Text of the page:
What happens if the building itself is a shopfront for the presentation for architecture. The tenacity of the first franchise is held in the concern for the object: an architecture gallery situated in the bigger urban fabric of Brunswick. The concept of a shopfront of architecture on a high street is an instrumental diagram for advocacy and the profession made-to-be-seen. It offers an opportunity to gather, an ‘opening of doors’ to the collective, and a performative and playful exhibit to invite people in to ‘takeaway’.

Holding a passive relationship to what is displayed and a more obvious and tangible presence of the AIA. Exploring the thought that archi­tecture is a service associated with the exploration of the city. A totally different condition when closed the form, as a result is amplified within its congested context and points to more of something that is centred around a pure iconography.

But opened its a consideration of space not only for that object but a small forum of industry participants, a night event that shows the idea being more definitive and activity happening consequently. Day or night. Opened or closed.

It’s a plugin interface along Sydney road acting with a concern and design sensitivity that it doesn’t look to replace rather co-exist with the memory of the existing,

With the original signage ‘STAWELL’ and window façade gets pushed back 2.5m to the existing apartment balcony above. This axonometric section shows how the architecture sits where the front condition is where the design is held whilst the back supports the performative frontage of the building in a functional sense, defined by a generic kitchenette and storage. There is a point within the materiality and design that considers the possibility for that front condition to adapt and change department on the enclave of architects.

The accessibility is made because of its front and street, which holds true back to DOMINOS as itself and its accessibility as to only ever exists as a street condition. The architecture is the difference. The architecture works hard as a series of conditions in the first few metres.

SITE 2: 142 Chapel St, St Kilda.

There was a point in my project that attempted to view the franchise model in the territory already occupied by architects. The Robin Boyd designed Neptune Fishbowl ‘Fish n Chip’ shop, at first glace hyper specific and expressive, was supposed to be expanded as a franchise, the formal device of the blue sphere expanded to 10 or more sites. There was also the contribution of other architectural advocates, in particular the Boyd Foundation headquartered in the Robin Boyd designed Walsh Street House. Boyd was a constant advocate for his profession, as an architect, a public figure, writer and commentator, and the first director of the RVIA Small homes Service that sought to popularise the modern home and make it available to a broad public.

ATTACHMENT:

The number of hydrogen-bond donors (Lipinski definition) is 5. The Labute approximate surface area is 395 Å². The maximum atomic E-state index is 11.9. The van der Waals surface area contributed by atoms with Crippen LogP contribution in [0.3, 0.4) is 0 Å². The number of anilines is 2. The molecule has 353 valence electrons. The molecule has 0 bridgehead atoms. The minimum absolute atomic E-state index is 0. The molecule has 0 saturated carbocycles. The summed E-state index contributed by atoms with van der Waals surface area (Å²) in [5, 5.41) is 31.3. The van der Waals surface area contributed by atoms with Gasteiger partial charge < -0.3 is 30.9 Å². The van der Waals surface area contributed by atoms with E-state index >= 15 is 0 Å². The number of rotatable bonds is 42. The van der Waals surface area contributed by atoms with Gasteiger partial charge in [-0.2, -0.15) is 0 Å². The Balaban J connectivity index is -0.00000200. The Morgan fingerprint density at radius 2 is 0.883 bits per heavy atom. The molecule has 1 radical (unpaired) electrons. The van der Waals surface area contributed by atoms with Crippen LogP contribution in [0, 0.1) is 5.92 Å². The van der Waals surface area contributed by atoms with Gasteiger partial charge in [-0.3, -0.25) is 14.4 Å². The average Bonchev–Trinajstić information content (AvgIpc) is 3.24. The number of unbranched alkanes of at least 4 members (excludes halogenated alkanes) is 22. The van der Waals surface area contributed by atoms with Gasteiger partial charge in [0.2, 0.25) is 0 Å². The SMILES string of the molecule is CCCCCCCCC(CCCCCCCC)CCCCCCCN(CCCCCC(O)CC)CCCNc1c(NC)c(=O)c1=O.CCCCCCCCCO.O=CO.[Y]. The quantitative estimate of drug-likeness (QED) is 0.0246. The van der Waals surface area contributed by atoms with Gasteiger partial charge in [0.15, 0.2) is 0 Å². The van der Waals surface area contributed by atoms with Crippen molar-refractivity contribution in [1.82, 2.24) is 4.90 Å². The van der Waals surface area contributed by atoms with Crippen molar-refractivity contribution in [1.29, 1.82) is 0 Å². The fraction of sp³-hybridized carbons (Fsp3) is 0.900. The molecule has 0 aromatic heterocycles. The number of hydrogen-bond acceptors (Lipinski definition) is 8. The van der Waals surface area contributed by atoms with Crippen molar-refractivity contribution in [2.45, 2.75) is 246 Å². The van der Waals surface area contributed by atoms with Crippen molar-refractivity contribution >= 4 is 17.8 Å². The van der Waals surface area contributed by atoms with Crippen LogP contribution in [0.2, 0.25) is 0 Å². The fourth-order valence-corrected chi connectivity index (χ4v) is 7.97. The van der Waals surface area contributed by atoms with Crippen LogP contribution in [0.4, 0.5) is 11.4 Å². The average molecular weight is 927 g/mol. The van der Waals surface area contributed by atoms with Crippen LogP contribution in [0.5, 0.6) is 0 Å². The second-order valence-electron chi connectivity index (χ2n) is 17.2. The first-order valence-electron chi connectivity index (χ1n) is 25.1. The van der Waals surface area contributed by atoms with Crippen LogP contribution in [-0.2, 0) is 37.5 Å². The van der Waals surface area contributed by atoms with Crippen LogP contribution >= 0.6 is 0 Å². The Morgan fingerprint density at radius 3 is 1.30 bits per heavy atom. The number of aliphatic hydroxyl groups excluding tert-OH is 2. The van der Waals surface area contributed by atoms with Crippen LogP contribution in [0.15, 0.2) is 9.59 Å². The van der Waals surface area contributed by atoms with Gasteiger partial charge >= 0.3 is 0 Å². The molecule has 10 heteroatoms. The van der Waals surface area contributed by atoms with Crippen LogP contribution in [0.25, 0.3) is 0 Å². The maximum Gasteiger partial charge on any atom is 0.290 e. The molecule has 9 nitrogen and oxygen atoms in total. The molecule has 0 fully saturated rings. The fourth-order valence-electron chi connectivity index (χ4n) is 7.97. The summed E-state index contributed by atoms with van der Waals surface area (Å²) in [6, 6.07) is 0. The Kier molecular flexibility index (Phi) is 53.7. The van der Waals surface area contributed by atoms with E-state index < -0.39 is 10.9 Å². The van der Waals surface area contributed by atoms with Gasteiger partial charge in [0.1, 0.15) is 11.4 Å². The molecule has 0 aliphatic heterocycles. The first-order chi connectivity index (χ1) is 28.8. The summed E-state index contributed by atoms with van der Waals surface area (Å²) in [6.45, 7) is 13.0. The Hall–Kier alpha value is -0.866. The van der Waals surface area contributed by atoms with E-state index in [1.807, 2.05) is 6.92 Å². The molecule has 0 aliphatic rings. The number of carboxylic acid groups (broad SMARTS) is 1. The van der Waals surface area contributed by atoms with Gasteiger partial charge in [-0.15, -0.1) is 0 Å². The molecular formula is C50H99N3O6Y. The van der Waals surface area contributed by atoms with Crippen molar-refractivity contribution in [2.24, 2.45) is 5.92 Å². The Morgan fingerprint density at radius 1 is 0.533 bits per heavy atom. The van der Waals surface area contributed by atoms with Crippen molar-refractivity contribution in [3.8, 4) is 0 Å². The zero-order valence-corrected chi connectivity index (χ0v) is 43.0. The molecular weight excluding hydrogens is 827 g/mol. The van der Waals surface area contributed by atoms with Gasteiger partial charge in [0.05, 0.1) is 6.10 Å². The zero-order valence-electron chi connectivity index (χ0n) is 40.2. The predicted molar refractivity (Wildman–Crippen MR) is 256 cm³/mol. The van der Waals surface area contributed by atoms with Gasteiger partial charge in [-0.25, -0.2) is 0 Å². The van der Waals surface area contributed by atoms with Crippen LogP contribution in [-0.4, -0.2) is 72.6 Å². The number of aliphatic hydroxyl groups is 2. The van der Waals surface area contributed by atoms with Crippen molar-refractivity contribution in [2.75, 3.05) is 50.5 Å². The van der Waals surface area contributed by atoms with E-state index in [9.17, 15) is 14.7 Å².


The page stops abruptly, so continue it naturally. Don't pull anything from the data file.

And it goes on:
A question of what this project could reveal had been made early with the Walsh Street House imposed across the site with surprising ease. How much architecture was needed for the franchise to be legible?

The project took the stance that Site 2 would be the result of learning from the first franchise site in Brunswick East, with a consideration of how the franchise is situated within the community and beyond the basis of broad architectural advocacy. The proposal become a space shared with the community and the contextual adjacencies, including a school. This space reflect the eat-in Dominos, what was present before. People are not only invited in, but invited and welcome to stay.  

The Centre façade reflects similar characteristics of the Brunswick East franchise. It attempts to architecturally situate itself across the existing architectural features requiring the proposal to do a lot in the first few metres. When you cut the existing façade away the architecture sits delicately behind and a series of small interfaces and spaces between the street and the new centre are revealed with no definitive entrance.

The centre is turned not only to the street, but holds a central garden that is a platform for events and the focal point for the galleries that open into it, and an area for contemplation from the office spaces above. The two galleries present different opportunities to frame the consideration of their contents. One is farmed towards the street, while the other extends from the current art lane.